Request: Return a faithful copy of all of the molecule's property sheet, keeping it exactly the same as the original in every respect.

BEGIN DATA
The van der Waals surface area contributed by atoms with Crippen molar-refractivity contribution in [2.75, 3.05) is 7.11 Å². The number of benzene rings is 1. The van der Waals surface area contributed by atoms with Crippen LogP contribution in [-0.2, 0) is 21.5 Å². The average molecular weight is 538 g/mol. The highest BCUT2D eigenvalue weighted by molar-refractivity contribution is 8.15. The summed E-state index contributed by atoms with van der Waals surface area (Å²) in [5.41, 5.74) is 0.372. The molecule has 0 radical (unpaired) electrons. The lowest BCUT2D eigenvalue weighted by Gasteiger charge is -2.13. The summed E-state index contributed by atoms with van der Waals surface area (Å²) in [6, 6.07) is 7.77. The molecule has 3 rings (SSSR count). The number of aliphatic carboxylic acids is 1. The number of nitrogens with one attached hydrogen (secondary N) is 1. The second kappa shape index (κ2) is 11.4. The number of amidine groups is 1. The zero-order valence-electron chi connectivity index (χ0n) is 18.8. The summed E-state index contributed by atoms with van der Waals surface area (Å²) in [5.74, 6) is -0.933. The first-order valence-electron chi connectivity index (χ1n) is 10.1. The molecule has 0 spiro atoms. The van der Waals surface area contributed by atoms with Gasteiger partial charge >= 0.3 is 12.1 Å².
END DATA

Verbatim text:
The van der Waals surface area contributed by atoms with Crippen molar-refractivity contribution in [2.75, 3.05) is 7.11 Å². The number of benzene rings is 1. The van der Waals surface area contributed by atoms with Crippen LogP contribution in [-0.2, 0) is 21.5 Å². The average molecular weight is 538 g/mol. The highest BCUT2D eigenvalue weighted by molar-refractivity contribution is 8.15. The summed E-state index contributed by atoms with van der Waals surface area (Å²) in [5.41, 5.74) is 0.372. The molecule has 0 radical (unpaired) electrons. The lowest BCUT2D eigenvalue weighted by Gasteiger charge is -2.13. The summed E-state index contributed by atoms with van der Waals surface area (Å²) in [6, 6.07) is 7.77. The molecule has 3 rings (SSSR count). The number of aliphatic carboxylic acids is 1. The number of nitrogens with one attached hydrogen (secondary N) is 1. The second kappa shape index (κ2) is 11.4. The number of amidine groups is 1. The zero-order valence-electron chi connectivity index (χ0n) is 18.8. The summed E-state index contributed by atoms with van der Waals surface area (Å²) in [5.74, 6) is -0.933. The first-order valence-electron chi connectivity index (χ1n) is 10.1. The molecule has 0 spiro atoms. The van der Waals surface area contributed by atoms with Gasteiger partial charge >= 0.3 is 12.1 Å².